For the last six months, Zoë Samels has been looking at insects. She’s not an entomologist or a science major, but a second year graduate student in the history of art. Samels is this year’s Judith M. Lenett Fellow, chosen from among her classmates to work with the Williamstown Art Conservation Center (WACC) staff to conserve a work of American art.
Samels is stabilizing John Hampson’s General Slocum (1904), an artwork created from 9,751 insect specimens caught by the artist. The work depicts the memorial statue of a Civil War general and is one of nine American History themed collages Hampson made out of beetles, moths, and butterflies. These artworks are part of the natural history collection of the Fairbanks Museum & Planetarium in St. Johnsbury, Vermont.
Over time these artworks have deteriorated, in part due to aging and a previous insect infestation. After all the collages were examined, it was determined that the work depicting General Slocum was in the most need of repair. “The majority of my hands-on tasks have involved cleaning and stabilizing General Slocum’s most fragile areas,” explains Samels.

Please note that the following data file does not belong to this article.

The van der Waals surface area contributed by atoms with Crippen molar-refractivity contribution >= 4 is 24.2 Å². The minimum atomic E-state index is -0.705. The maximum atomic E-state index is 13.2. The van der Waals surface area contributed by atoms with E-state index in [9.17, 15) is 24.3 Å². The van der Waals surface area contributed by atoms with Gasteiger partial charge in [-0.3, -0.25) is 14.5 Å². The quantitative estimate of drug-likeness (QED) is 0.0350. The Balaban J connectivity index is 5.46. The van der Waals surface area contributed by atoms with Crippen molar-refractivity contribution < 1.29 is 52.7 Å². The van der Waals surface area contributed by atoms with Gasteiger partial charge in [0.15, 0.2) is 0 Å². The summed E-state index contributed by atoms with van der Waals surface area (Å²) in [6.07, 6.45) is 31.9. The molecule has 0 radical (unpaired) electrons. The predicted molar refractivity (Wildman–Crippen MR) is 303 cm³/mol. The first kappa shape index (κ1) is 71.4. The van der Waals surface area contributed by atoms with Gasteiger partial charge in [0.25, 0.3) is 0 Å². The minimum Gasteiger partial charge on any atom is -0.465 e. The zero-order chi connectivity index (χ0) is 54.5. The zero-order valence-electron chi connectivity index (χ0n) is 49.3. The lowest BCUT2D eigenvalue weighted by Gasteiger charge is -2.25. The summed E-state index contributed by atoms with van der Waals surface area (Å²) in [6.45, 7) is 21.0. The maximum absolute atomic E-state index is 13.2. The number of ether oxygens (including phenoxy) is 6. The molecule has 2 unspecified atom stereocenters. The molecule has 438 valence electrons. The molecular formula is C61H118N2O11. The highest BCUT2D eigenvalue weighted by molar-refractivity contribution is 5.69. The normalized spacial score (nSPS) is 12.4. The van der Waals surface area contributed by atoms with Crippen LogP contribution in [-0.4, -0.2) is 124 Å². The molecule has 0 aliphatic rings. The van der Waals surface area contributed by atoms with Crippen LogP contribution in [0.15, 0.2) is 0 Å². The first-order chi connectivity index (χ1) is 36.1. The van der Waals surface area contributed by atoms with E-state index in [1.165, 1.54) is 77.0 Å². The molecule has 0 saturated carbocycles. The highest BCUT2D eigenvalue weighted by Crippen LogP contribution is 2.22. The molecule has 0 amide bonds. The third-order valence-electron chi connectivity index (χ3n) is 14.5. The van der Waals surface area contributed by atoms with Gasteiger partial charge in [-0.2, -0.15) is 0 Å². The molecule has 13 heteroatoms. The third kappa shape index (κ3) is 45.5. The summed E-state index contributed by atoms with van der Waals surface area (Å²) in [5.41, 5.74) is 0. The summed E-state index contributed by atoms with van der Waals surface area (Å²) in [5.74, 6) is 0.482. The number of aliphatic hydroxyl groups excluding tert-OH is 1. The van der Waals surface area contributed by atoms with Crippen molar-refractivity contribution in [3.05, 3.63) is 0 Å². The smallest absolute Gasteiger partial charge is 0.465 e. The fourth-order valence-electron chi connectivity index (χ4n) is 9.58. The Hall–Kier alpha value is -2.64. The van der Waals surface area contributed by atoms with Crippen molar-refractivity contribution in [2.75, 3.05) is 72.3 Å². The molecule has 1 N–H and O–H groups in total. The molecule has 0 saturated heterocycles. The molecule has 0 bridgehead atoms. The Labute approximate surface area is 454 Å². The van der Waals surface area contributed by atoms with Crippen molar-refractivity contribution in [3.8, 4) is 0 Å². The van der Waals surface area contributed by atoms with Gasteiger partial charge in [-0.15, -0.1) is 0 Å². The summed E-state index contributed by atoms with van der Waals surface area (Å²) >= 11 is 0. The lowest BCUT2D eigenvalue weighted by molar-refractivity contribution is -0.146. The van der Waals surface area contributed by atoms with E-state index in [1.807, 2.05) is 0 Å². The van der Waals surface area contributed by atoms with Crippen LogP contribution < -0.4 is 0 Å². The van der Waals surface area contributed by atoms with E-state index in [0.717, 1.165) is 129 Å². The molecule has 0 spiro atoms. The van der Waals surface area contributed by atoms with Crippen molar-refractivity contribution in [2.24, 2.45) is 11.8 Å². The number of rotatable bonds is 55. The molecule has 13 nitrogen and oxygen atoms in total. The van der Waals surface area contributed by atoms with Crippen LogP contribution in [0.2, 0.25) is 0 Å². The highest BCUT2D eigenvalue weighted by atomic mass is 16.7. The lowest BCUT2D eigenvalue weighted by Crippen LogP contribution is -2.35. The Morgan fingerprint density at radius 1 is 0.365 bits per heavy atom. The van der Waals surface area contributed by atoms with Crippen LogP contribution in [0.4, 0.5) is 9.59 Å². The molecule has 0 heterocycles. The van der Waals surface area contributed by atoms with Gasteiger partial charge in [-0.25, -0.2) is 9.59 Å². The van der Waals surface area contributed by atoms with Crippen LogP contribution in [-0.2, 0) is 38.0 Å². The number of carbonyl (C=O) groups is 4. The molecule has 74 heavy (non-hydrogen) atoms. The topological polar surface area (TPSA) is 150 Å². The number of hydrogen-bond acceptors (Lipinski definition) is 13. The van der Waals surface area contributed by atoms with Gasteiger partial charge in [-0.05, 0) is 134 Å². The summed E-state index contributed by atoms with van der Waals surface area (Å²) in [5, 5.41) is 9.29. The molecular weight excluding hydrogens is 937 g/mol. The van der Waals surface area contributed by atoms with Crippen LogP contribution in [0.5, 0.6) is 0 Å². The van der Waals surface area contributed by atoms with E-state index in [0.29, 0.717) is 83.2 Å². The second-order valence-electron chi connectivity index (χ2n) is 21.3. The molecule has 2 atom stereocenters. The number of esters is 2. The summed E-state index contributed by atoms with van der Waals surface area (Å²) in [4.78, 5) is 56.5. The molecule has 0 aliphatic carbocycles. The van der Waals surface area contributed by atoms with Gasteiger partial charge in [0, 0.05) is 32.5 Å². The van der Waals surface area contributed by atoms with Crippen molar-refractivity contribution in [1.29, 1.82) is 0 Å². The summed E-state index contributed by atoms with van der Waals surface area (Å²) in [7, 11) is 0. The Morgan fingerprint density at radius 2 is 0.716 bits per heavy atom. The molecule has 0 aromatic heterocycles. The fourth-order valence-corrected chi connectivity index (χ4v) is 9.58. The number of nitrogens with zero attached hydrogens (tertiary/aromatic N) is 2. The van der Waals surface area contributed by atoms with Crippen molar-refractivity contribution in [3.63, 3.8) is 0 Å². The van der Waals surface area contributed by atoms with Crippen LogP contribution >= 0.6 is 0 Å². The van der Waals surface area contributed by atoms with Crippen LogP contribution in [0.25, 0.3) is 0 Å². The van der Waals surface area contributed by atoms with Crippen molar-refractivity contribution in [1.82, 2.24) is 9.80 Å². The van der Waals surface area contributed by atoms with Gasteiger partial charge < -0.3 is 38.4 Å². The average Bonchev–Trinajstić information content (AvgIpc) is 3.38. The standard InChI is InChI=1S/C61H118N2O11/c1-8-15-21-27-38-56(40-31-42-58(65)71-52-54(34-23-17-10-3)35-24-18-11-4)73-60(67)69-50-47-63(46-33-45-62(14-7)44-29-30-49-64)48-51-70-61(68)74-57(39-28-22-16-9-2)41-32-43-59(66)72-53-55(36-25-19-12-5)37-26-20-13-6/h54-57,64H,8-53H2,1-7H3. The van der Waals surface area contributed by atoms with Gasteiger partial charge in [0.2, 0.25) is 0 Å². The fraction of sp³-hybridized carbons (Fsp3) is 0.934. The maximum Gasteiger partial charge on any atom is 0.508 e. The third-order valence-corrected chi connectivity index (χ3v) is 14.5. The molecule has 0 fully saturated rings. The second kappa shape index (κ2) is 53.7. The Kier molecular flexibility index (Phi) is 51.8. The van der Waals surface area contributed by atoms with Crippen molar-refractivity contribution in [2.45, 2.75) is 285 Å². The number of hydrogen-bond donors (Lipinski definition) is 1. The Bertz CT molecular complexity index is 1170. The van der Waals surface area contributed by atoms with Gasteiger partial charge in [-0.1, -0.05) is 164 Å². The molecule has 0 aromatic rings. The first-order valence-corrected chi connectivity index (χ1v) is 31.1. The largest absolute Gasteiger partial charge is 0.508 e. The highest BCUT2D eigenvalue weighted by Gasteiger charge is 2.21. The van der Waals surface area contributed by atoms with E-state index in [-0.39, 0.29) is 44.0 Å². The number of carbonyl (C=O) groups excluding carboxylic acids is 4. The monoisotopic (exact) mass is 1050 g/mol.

Hélène Gillette-Woodard, an objects conservator at WACC, and Samels have had to quickly become amateur entomologists. Not your typical artist’s medium, Gillette-Woodard and Samels learned that the colors in butterfly wings are created from light being refracted off a 3-dimensional shaped scale that makes up the color layer on the wings.
“We’ve been reading a lot of entomology books,” says Gillette-Woodard, “to learn how to properly protect the piece.” Samels adds, “I had to learn how to pin down a butterfly specimen and the morphology of beetles.”
“Our goal,” says Gillette-Woodard, “is primarily to protect the work of art from further damage and preserve what is an ephemeral material. During this art conservation treatment, we have made sure that we use materials that do not negatively interact with the artwork.”
The opportunity to spend the year with Hampson’s insects, Samels says, “has given me the opportunity to take a work that touches on many of my scholarly interests and explore it from an entirely new perspective—that of the conservator. General Slocum was an exciting project to undertake not only because of the strangeness of the work itself, but also the impact it will have on my future study of art history.”
The Judith M. Lenett Memorial Fund was established by the family and friends of the late Ms. Lenett, a candidate for the M.A. degree, Class of 1983, to provide lectures and seminars in American art and its conservation. The Fellowship is jointly administered by the Williams College Graduate Program in the History of Art, the Clark, and the Williamstown Art Conservation Center.
Artwork image courtesy of Fairbanks Museum & Planetarium.